Moncrieff: 699-713; Clark: 484-494
by Dennis Abrams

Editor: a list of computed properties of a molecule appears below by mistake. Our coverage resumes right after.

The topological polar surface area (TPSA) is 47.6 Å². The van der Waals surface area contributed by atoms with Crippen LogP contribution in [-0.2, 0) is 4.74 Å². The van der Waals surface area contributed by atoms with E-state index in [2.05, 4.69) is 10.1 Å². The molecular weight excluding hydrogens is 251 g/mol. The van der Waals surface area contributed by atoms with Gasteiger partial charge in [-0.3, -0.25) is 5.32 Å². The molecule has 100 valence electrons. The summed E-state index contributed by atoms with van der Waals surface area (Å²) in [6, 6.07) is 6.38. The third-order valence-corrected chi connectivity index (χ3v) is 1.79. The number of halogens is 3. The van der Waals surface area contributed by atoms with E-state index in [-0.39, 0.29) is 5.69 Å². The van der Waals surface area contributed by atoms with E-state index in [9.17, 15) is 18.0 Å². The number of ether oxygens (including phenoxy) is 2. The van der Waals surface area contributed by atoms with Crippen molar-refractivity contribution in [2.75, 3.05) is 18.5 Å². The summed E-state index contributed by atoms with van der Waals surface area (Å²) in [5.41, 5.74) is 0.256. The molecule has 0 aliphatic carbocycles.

“It is one of the faculties of jealousy to reveal to us the extent to which the reality of external facts and the sentiments of the heart are an unknown element which lends itself to endless suppositions. We imagine that we know exactly what things are and what people think, for the simple reason that we do not care about them. But as soon as we have the desire to know, as the jealous man has, then it becomes a dizzy kaleidoscope in which we can no longer distinguish anything.” Albertine’s wish to go to Saint-Mars-le-Vetu — was it “because she had made the acquaintance of some peasant girl who lived there?” Marcel’s pain at not being able to tell Albertine what he had learned about her: “To have so desperately desired that Albertine — who no longer existed — should know that I had heard the story of the baths! This again was one of the consequences of our inability, when we have to consider the fact of death, to picture to ourselves anything but life.” When we imagine what happens after our own death, we imagine it happening to our living self. The absurdity of the hope of posthumous fame. “I saw myself astray in life as on an endless beach where I was alone and where, in whatever direction I might turn, I would never meet her.” Memories of his grandmother calling the bath-attendant “…a woman who must suffer from a disease of mendacity,” brings comfort to Marcel — maybe she was lying about Albertine? But with the comfort comes new pain, “Then my tenderness could revive anew, but, simultaneously with it, a sorrow at being parted from Albertine which made me perhaps even more wretched than I had been during the recent hours when it had been jealousy that tormented me.” The sound of the lift, perhaps it had all been a dream. Inability to concentrate, to read newspapers, “Each impression called up an impression that was identical but marred, because Albertine’s existence had been excised from it, so that I never had the heart to live these mutilated minutes to the end.” Marcel’s jealousy revives: he sends Aime to investigate in the neighborhood of Mme Bontemp’s villa. “When one’s mistress is alive, a large proportion of the thoughts which form what one calls one’s love comes to one during the hours when she is not by one’s side.” A year wasted. A letter from Aime — a young laundry girl confirms that Albertine would hold her arm particularly tightly, but nothing more. A second letter from Aime — the young laundry-girl, after a few drinks, confirmed that she and her friends had enjoyed tickling and further relations with Albertine at a bathing spot on the bank of the Loire. “Oh, it’s too heavenly.” Aime goes to bed with the laundry-girl to confirm exactly what she and Albertine had done. The cruelty of not having Albertine to console him. Albertine’s vice has turned her into a stranger, into a different Albertine. Elstir’s nude female bathers, Albertine’s thigh, sexual possibilities — quasi-algebraic abbreviations. Marcel’s regret that he should never see Albertine again, the regret of not being able to say to her that he knew everything about the laundry-girl on the bank of the Loire.” Questioning his own torment — Albertine’s gone, she no longer exists, she isn’t telling herself that you know, she isn’t telling herself that you don’t know. But the torment continues,”Hence, at those moments, if I could have succeeded in evoking her by table-turning as Bergotte had at one time thought possible, or in meeting her in the other life as the abbe X thought, I would have wished to do so only in order to say to her: ‘I know about the laundry girl. You said to her, ‘Oh, it’s too heavenly,’ and I’ve seen the bite.”